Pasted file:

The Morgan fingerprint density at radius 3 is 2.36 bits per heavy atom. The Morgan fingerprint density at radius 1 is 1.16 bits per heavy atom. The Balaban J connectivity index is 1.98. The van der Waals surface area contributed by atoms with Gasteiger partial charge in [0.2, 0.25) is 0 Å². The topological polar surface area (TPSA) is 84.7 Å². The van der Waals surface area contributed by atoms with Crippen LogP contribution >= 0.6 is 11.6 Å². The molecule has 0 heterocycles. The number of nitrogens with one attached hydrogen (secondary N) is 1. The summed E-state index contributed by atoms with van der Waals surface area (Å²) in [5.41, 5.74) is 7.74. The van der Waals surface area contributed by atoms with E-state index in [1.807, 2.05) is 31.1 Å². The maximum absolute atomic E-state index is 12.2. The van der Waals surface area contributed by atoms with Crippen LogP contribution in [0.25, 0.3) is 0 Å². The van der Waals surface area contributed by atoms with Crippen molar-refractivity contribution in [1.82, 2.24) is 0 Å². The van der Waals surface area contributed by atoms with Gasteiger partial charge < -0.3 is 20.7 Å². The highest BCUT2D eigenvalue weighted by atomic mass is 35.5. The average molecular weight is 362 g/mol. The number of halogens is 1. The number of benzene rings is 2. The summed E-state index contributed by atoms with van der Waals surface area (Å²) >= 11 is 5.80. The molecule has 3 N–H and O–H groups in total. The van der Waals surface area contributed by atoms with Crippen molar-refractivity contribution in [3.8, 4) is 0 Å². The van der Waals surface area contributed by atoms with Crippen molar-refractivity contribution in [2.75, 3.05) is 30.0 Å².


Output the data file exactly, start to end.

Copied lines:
The Morgan fingerprint density at radius 3 is 2.36 bits per heavy atom. The Morgan fingerprint density at radius 1 is 1.16 bits per heavy atom. The Balaban J connectivity index is 1.98. The van der Waals surface area contributed by atoms with Gasteiger partial charge in [0.2, 0.25) is 0 Å². The topological polar surface area (TPSA) is 84.7 Å². The van der Waals surface area contributed by atoms with Crippen LogP contribution >= 0.6 is 11.6 Å². The molecule has 0 heterocycles. The number of nitrogens with one attached hydrogen (secondary N) is 1. The summed E-state index contributed by atoms with van der Waals surface area (Å²) in [5.41, 5.74) is 7.74. The van der Waals surface area contributed by atoms with E-state index in [1.807, 2.05) is 31.1 Å². The maximum absolute atomic E-state index is 12.2. The van der Waals surface area contributed by atoms with Crippen LogP contribution in [0.25, 0.3) is 0 Å². The van der Waals surface area contributed by atoms with Crippen molar-refractivity contribution in [1.82, 2.24) is 0 Å². The van der Waals surface area contributed by atoms with Gasteiger partial charge < -0.3 is 20.7 Å². The highest BCUT2D eigenvalue weighted by atomic mass is 35.5. The average molecular weight is 362 g/mol. The number of halogens is 1. The number of benzene rings is 2. The summed E-state index contributed by atoms with van der Waals surface area (Å²) >= 11 is 5.80. The molecule has 3 N–H and O–H groups in total. The van der Waals surface area contributed by atoms with Crippen molar-refractivity contribution in [3.8, 4) is 0 Å². The van der Waals surface area contributed by atoms with Crippen molar-refractivity contribution in [2.75, 3.05) is 30.0 Å².